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Early History of the NorthEast Association of Learning Specialists

by Founding Members, April 2019

Barbara Kenefick, PhD. was the brilliant and unstoppable force behind the founding of NEALS. Working part-time to develop a fledgling support tutoring system at Miss Hall’s and eventually at other independent schools, Barbara provided visionary leadership and expertise while continuing to work in mental health services for New York State. In 1981, she hired Vaunie Graulty as her Assistant Director at Miss Halls. Vaunie reports that, “although I felt 100% supported by the administration in my day to day work with students, I was, as were more and more others at their schools, quite isolated. Learning Specialists were far away from one another and there was little opportunity for professional networking. Many of us yearned to share experiences and learn from each other.” Learning Specialists shared occasional phone calls and informal visits, but since many of their programs were just getting off the ground, they focussed on their internal organization. However, Dr. Kenefick, consulting at Berkshire, Hotchkiss and Miss Hall’s in the 1990’s, encouraged outreach and professional networking, and so nurtured a nascent NEALS, originally called the New England Association of Learning Specialists. 

Joanne Hayhurst recalls, “In the spring of 1999, after a few phone calls, the Learning Specialists from a handful of independent schools got together for lunch around the mahogany dining room table at Hotchkiss School.  The group included Vaunie Graulty and Fredi Hungate from Miss Hall’s, Laura Vantine from Worcester, Matt Treat from Salisbury, Kara Ashley from Berkshire, Howard Bonis from Kent, and Carol Kneeland from Trinity Pawling, and I from Hotchkiss, all supported by our strong advocate and knowledgeable leader, the late Dr. Barbara Kenefick. At the time, she was sharing her expertise in psychology at Berkshire, Hotchkiss and Miss Halls. Support for the work of Learning Specialists and for LD students was tentative. The College Board still flagged any student requiring extra time on SATs, and college applications would unjustly indicate accommodations in taking the tests.  Providing extra time for tests made many faculty furious. Several of us felt as if we were working alone in schools that barely recognized and often questioned the need for academic support. ‘Sink or Swim’ was the going attitude. We worked in cramped out-of-the-way spaces, unnoticed and deemed unnecessary by our colleagues, who lamented ‘if the school would only keep to its high standards and admit only the right kids.’”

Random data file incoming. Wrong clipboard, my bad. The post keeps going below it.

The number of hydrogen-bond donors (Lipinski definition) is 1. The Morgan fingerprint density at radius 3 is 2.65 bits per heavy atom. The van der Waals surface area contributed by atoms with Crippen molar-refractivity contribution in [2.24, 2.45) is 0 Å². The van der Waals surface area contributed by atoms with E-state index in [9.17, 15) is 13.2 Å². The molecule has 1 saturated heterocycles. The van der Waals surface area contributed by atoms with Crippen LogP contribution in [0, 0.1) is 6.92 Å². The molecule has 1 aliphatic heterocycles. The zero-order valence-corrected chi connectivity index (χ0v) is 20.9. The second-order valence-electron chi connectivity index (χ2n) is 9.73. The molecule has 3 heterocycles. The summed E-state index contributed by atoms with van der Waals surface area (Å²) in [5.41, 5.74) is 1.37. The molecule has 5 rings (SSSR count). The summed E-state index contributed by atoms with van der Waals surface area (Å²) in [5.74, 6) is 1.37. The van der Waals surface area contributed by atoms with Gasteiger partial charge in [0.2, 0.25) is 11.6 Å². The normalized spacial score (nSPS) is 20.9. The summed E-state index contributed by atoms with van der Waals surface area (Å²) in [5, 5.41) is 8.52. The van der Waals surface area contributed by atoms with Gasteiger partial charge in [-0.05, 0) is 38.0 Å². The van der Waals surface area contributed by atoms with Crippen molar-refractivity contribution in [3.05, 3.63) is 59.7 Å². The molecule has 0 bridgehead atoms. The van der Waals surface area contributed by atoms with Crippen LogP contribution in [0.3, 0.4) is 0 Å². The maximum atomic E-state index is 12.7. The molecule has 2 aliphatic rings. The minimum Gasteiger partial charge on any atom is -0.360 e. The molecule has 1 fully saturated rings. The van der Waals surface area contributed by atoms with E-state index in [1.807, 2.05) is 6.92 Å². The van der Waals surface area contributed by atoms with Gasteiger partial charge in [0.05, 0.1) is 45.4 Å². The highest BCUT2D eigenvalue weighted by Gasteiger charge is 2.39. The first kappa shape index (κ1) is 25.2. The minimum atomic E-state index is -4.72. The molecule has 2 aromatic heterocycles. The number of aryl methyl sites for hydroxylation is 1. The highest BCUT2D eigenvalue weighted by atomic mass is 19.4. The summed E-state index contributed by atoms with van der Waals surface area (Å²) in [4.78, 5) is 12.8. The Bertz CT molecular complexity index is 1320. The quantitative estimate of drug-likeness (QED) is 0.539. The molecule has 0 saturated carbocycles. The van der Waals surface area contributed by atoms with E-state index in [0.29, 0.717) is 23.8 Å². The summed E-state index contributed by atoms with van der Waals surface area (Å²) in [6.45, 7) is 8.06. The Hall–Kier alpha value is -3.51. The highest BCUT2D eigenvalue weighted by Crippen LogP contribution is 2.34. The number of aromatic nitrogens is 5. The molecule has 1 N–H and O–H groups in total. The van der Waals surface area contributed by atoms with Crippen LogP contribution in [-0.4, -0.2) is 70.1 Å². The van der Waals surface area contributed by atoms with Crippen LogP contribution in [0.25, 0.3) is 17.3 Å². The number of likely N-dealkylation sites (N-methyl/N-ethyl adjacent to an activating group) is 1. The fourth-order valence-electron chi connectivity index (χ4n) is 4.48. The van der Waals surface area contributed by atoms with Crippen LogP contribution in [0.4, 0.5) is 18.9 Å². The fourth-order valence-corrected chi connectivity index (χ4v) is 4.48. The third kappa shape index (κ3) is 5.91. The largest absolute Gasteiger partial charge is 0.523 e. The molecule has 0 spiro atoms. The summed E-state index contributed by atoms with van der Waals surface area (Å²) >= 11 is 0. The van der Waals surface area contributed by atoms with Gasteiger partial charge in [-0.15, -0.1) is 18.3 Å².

“That small group sitting around a table,” Matt Treat concurs, “discussing our support programs, was spot on. It was so refreshing to discuss issues with other Learning Specialists from independent schools. We all set-up our programs differently, but we had the same concerns and worries. We all were thinking, were we doing it right? Were our programs working and making a difference in our schools? We were all operating in a vacuum with little to no perspective or feedback from anyone! Looking back on those early days, I feel our time together as a group was essential to our growth as educators. We all quickly became close friends, and NEALS truly was an instant bond among us. We communicated on a regular basis, sharing ideas of what was working well and what did not work in our programs.” 

Twenty year member of the Board, Kara Ashley, adds, “Many of us were working in departments of one or two people.  Barbara and I shared a windowless office for the first few years we were together and we were not alone in that. The group met about six months later at Kent to hear Nancy Brother talk about a recent legal case against Phillips Academy that the school successfully defended.  Initially, the group was nameless and without a central mission or board. At the end of each meeting, we asked, ‘Okay, who's next?!’ Host schools paid expenses and furnished speakers, and we typically had a fall and a spring meeting.”